The licensing agreements for the movie have given the remaining band members’ a net worth of USD 583 Million. This is about $100 million more than what Queen Elizabeth II is currently worth (USD 484.6 Million), according to the Sunday Times’ Rich List. Although the calculation excludes certain assets like the royal art collection, the ranking highlights the many channels through which musicians can continue to monetize their works and stories.
Snap Inc. Partners with Shopify for Advertising
Snap Inc., which operates the Snapchat application, has joined hands with e-commerce company Shopify, to increase revenues through advertisement slots. The businesses that sell on Spotify can now purchase slots, to display their goods on Snapchat directly.
Snapchat has recently become a platform for businesses to display advertisements through Snapchat’s story feature, where advertisements that are compatible with the application are displayed while the user scrolls through stories uploaded by other users. The prospective advertiser may purchase a Snapchat Story ad profile, and post advertisements there, and select a target market. Considering the immense popularity, this affords a lucrative opportunity to small and medium scale producers.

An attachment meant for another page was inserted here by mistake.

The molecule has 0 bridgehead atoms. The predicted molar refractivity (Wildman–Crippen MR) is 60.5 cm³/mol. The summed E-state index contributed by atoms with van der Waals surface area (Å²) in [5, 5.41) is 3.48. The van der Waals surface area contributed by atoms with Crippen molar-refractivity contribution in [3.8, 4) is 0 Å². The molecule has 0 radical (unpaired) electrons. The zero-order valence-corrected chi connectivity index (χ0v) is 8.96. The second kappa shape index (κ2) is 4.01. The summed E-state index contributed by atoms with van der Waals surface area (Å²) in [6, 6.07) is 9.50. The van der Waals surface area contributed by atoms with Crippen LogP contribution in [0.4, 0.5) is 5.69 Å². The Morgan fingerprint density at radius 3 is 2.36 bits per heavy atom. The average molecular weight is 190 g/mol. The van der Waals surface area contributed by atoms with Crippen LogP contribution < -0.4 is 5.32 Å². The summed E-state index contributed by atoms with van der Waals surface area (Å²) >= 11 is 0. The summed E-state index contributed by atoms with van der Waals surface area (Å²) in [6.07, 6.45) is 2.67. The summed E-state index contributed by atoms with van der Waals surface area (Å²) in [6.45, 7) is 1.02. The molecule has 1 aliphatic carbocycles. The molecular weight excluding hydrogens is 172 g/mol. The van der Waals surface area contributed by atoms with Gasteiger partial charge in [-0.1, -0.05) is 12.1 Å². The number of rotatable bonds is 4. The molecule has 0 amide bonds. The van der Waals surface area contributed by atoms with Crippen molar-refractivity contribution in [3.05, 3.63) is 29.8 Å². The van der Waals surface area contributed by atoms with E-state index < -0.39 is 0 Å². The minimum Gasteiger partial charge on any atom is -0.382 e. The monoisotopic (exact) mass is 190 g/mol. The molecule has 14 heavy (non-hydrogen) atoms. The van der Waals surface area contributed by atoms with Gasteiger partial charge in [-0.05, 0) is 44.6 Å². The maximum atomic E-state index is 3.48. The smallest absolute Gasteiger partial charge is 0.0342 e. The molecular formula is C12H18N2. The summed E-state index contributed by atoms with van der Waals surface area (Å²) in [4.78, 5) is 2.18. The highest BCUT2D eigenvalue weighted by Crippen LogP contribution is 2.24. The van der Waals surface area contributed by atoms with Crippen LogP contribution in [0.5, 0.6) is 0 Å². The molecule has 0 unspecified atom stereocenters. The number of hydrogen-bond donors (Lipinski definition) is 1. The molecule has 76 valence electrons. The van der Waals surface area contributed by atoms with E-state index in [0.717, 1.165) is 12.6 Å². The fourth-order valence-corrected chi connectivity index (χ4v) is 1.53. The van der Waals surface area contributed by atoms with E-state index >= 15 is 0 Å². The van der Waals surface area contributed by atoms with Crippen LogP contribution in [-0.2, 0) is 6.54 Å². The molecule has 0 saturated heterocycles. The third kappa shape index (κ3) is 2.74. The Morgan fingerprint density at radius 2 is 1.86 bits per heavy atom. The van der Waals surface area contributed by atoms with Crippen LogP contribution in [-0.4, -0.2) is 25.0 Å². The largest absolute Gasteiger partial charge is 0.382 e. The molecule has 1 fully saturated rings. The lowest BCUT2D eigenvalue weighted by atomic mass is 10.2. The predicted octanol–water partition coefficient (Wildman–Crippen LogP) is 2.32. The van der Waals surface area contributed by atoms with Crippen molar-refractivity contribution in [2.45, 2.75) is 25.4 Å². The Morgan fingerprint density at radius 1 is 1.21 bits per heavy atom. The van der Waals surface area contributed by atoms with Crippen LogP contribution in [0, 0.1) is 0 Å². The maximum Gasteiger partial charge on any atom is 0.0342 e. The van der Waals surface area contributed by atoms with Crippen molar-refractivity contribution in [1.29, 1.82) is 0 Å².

Snapchat’s partnership with Shopify amplifies the advertising horizons of small-scale sellers, as they are now able to reach their target market, and do not have to shell out substantial amounts of money on market research and segmentation. Advertisements are tailored based on users’ interests, other Snapchat users that they follow, and the nature of the target market.
Author: BIP’s Copyright and Entertainment Law Attorneys
Led by Sanjeeth Hegde, Senior Partner, the entertainment law attorneys at BIP are among the well-known lawyers in the field. They work with clients such as Yash Raj Films, Dharma Productions, Ananda Audio, Anushka Sharma, Sushant Singh, and Arka Media (Producer of Bahu Bali). BIP’s entertainment law team helps clients protect, manage and effectively license and merchandise their creative works such as films, music, brands and other content, to maximize financial returns.
The weekly copyright and entertainment law news initiative is a part of their pro bono work, and is aimed at spreading entertainment law awareness. You are free to share the news with appropriate attribution and backlink to the source.
If you have any questions, you may write to BIP’s Copyright and Entertainment Law Attorneys – [email protected]